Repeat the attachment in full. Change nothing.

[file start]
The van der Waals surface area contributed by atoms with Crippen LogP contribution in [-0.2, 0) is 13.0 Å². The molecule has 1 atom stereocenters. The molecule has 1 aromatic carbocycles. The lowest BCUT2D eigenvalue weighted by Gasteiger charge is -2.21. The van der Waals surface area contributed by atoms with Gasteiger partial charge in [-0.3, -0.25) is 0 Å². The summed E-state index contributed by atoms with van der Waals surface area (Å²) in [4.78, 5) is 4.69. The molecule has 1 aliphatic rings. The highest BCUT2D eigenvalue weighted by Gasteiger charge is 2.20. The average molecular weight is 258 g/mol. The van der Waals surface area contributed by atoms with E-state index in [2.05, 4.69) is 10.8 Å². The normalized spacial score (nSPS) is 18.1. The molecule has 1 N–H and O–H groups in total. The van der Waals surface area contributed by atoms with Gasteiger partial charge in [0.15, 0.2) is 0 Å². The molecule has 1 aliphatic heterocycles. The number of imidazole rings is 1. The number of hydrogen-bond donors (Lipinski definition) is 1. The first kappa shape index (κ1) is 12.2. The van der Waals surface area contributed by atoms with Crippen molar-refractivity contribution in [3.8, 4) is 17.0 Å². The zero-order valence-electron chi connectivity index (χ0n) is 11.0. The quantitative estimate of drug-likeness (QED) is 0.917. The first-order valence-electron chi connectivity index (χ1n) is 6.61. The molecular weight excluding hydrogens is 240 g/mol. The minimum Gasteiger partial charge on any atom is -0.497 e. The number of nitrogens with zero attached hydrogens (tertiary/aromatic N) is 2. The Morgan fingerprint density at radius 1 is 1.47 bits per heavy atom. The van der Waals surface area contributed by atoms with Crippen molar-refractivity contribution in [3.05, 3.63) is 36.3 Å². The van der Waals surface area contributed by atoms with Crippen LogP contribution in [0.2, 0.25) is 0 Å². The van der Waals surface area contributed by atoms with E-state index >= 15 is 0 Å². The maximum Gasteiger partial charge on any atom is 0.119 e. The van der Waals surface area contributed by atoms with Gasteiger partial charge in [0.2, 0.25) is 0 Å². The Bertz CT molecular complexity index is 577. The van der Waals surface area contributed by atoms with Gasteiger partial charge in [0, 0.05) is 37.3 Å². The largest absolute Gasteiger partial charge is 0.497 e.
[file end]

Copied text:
The van der Waals surface area contributed by atoms with Crippen LogP contribution in [-0.2, 0) is 13.0 Å². The molecule has 1 atom stereocenters. The molecule has 1 aromatic carbocycles. The lowest BCUT2D eigenvalue weighted by Gasteiger charge is -2.21. The van der Waals surface area contributed by atoms with Gasteiger partial charge in [-0.3, -0.25) is 0 Å². The summed E-state index contributed by atoms with van der Waals surface area (Å²) in [4.78, 5) is 4.69. The molecule has 1 aliphatic rings. The highest BCUT2D eigenvalue weighted by Gasteiger charge is 2.20. The average molecular weight is 258 g/mol. The van der Waals surface area contributed by atoms with E-state index in [2.05, 4.69) is 10.8 Å². The normalized spacial score (nSPS) is 18.1. The molecule has 1 N–H and O–H groups in total. The van der Waals surface area contributed by atoms with Gasteiger partial charge in [0.15, 0.2) is 0 Å². The molecule has 1 aliphatic heterocycles. The number of imidazole rings is 1. The number of hydrogen-bond donors (Lipinski definition) is 1. The first kappa shape index (κ1) is 12.2. The van der Waals surface area contributed by atoms with Crippen molar-refractivity contribution in [3.8, 4) is 17.0 Å². The zero-order valence-electron chi connectivity index (χ0n) is 11.0. The quantitative estimate of drug-likeness (QED) is 0.917. The first-order valence-electron chi connectivity index (χ1n) is 6.61. The molecular weight excluding hydrogens is 240 g/mol. The minimum Gasteiger partial charge on any atom is -0.497 e. The number of nitrogens with zero attached hydrogens (tertiary/aromatic N) is 2. The Morgan fingerprint density at radius 1 is 1.47 bits per heavy atom. The van der Waals surface area contributed by atoms with Crippen molar-refractivity contribution in [3.05, 3.63) is 36.3 Å². The van der Waals surface area contributed by atoms with Crippen LogP contribution in [0.2, 0.25) is 0 Å². The van der Waals surface area contributed by atoms with E-state index >= 15 is 0 Å². The maximum Gasteiger partial charge on any atom is 0.119 e. The van der Waals surface area contributed by atoms with Gasteiger partial charge in [0.2, 0.25) is 0 Å². The Bertz CT molecular complexity index is 577. The van der Waals surface area contributed by atoms with Gasteiger partial charge in [0, 0.05) is 37.3 Å². The largest absolute Gasteiger partial charge is 0.497 e.